First Force

By Edmundson, William A. | Journal of Ethics & Social Philosophy, November 2005 | Go to article overview

First Force


Edmundson, William A., Journal of Ethics & Social Philosophy


Is the very existence of government morally problematic? Is government morally problematic, that is, in a way that a "state of nature" is not? Many political philosophers have thought so. I will argue that they are wrong. If that seems too easy, I also will argue that the modern welfare state is no more problematic, morally, than a minimal, "nightwatchman" state. (If all of this seems too easy, I hope to convince you that it is not as easy as you might think.)

One vivid way of conveying the idea that government is prima facie wrongful is by employing a metaphor. Just as the gunman, who takes our money upon threat of violence, acts wrongfully, so also the state acts wrongfully by exacting its citizens' obedience by threatening punishment; the state is simply the gunman writ large. (1) Compare the following cases.

Case 1: Highway Robbery

Gunman stops Traveler on the highway and demands, "Your money or your life!" Gunman's proposal is coercive and wrongful. Traveler surrenders his money. Gunman has wrongfully coerced Traveler.

Case 2: Robbery Statute

A state enacts a statute which provides that anyone convicted of highway robbery shall be punished for a term of not less than five and not more than 20 years. It is probably thought that the state coerces its citizens not to engage in highway robbery.

To say that an action is coercive is, normally anyway, to say that it is at least prima facie wrongful. Although the idea that government bears a moral taint could be expressed in other ways, I will focus on the belief that the state, and its law, is coercive. The state is like a gunman writ large, in short, because, and to the extent that, it is coercive in a way that is at least prima facie wrongful.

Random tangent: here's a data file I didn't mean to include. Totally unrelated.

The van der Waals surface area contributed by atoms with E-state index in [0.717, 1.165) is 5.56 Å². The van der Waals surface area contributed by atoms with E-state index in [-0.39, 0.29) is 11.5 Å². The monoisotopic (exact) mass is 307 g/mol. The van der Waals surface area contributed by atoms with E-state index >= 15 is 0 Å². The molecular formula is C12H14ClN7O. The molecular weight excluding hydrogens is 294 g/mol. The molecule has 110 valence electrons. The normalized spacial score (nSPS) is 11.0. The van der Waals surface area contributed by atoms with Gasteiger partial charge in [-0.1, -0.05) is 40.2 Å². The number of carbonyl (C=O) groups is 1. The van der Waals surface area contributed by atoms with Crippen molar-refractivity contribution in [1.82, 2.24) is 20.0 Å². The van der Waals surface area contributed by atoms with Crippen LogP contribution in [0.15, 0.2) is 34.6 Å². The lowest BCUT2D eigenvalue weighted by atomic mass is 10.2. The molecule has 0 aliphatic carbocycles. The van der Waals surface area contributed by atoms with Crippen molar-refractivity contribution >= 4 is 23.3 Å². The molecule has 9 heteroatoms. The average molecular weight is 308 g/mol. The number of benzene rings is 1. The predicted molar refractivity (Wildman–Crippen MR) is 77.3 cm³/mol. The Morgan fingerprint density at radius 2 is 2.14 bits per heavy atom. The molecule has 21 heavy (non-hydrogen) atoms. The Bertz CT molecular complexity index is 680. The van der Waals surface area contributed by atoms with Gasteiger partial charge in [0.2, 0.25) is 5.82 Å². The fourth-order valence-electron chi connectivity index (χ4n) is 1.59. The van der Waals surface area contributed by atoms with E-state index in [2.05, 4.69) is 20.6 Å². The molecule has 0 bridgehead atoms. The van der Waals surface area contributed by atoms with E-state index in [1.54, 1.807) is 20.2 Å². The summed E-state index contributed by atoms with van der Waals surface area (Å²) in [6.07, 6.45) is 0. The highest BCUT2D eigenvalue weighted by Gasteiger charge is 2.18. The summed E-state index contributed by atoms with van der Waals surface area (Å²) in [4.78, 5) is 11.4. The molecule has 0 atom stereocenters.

Our normal response to coercive threats, like the Gunman's behavior in case 1, is to condemn them unless some further facts in justification of such conduct are provided, e.g., that Traveler is bankrolling a terrorist organization and Gunman is acting to frustrate a terrorist plot that can be checked in no other way. Whether a sufficiently strong justification can be provided is a further question, upon which the Gunman bears some sort of burden of proof. (2)

Case 2 has seemed to many to be sufficiently analogous to case 1 to support the analogous claim of presumptive wrongfulness. State stands to citizen as Gunman stands to Traveler, that is to say, the state coerces its citizens and therefore a justification is demanded--a special justification of a kind not needed if, for example, the state failed to enact such a statute or repealed it. (3)

But can anyone seriously argue that the state acts immorally, or contrary to a moral duty, by proposing to punish the highway robber? The answer must be no. But this in turn seems to commit us to saying that case 2 is not a case of prima facie wrongful conduct on the part of the state. (4)

Consider the following variation on case 1:

Case 3: Tables Turned on the Gunman

As in case 1 but, rather than comply with Gunman's demand, Traveler states that he, too, is armed and that he is prepared to defend himself and his wallet with deadly force if necessary.

Is Traveler's conduct toward Gunman even prima facie wrongful? Most of us would answer no.

One might suggest that case 2 is distinguishable from case 3 insofar as, in case 3, coercion is absent only because the putative coercee has initiated the use of force. But case 3 can readily be redescribed to remove that feature, yet without disturbing the intuition that the Traveler has not acted even prima facie wrongfully. Replace the Gunman's threatening conduct with the Traveler's generalized anxiety about the possibility of its occurring, so that Traveler displays a general preparedness to use force not to a manifest threat, but to a world which he supposes to harbor such threats. Prima facie wrongful? Again, most would answer no.

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